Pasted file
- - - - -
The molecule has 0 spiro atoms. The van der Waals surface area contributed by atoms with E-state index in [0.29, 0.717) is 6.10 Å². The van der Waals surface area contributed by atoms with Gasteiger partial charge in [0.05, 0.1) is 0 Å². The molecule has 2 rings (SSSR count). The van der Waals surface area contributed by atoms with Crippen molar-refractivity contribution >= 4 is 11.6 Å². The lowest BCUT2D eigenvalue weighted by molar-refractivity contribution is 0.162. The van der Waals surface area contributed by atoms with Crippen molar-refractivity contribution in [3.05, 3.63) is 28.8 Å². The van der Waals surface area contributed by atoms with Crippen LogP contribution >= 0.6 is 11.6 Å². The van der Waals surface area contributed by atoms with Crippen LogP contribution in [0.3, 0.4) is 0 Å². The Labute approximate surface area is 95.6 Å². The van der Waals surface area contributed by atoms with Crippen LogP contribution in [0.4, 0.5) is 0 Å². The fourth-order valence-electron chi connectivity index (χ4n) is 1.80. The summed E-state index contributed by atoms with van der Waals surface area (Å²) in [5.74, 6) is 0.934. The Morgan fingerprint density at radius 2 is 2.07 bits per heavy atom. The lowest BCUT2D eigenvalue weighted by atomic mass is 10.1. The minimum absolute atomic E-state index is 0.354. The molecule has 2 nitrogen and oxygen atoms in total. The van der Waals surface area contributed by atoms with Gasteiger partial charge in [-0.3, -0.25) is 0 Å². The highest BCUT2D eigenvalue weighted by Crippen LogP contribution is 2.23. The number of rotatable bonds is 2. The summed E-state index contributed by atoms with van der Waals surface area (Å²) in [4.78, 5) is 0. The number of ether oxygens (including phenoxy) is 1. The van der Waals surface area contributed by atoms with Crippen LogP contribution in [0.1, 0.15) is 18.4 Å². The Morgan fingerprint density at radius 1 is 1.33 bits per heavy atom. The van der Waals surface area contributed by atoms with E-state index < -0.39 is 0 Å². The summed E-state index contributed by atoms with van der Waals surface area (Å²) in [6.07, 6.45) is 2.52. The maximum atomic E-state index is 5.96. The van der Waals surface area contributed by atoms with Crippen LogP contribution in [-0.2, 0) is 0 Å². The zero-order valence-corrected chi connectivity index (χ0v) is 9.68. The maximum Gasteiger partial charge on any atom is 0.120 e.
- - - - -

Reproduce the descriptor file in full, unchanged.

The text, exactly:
The molecule has 0 spiro atoms. The van der Waals surface area contributed by atoms with E-state index in [0.29, 0.717) is 6.10 Å². The van der Waals surface area contributed by atoms with Gasteiger partial charge in [0.05, 0.1) is 0 Å². The molecule has 2 rings (SSSR count). The van der Waals surface area contributed by atoms with Crippen molar-refractivity contribution >= 4 is 11.6 Å². The lowest BCUT2D eigenvalue weighted by molar-refractivity contribution is 0.162. The van der Waals surface area contributed by atoms with Crippen molar-refractivity contribution in [3.05, 3.63) is 28.8 Å². The van der Waals surface area contributed by atoms with Crippen LogP contribution >= 0.6 is 11.6 Å². The van der Waals surface area contributed by atoms with Crippen LogP contribution in [0.3, 0.4) is 0 Å². The Labute approximate surface area is 95.6 Å². The van der Waals surface area contributed by atoms with Crippen LogP contribution in [0.4, 0.5) is 0 Å². The fourth-order valence-electron chi connectivity index (χ4n) is 1.80. The summed E-state index contributed by atoms with van der Waals surface area (Å²) in [5.74, 6) is 0.934. The Morgan fingerprint density at radius 2 is 2.07 bits per heavy atom. The lowest BCUT2D eigenvalue weighted by atomic mass is 10.1. The minimum absolute atomic E-state index is 0.354. The molecule has 2 nitrogen and oxygen atoms in total. The van der Waals surface area contributed by atoms with Gasteiger partial charge in [-0.3, -0.25) is 0 Å². The highest BCUT2D eigenvalue weighted by Crippen LogP contribution is 2.23. The number of rotatable bonds is 2. The summed E-state index contributed by atoms with van der Waals surface area (Å²) in [4.78, 5) is 0. The number of ether oxygens (including phenoxy) is 1. The van der Waals surface area contributed by atoms with Crippen LogP contribution in [0.1, 0.15) is 18.4 Å². The Morgan fingerprint density at radius 1 is 1.33 bits per heavy atom. The van der Waals surface area contributed by atoms with E-state index < -0.39 is 0 Å². The summed E-state index contributed by atoms with van der Waals surface area (Å²) in [6.07, 6.45) is 2.52. The maximum atomic E-state index is 5.96. The van der Waals surface area contributed by atoms with Crippen LogP contribution in [-0.2, 0) is 0 Å². The zero-order valence-corrected chi connectivity index (χ0v) is 9.68. The maximum Gasteiger partial charge on any atom is 0.120 e.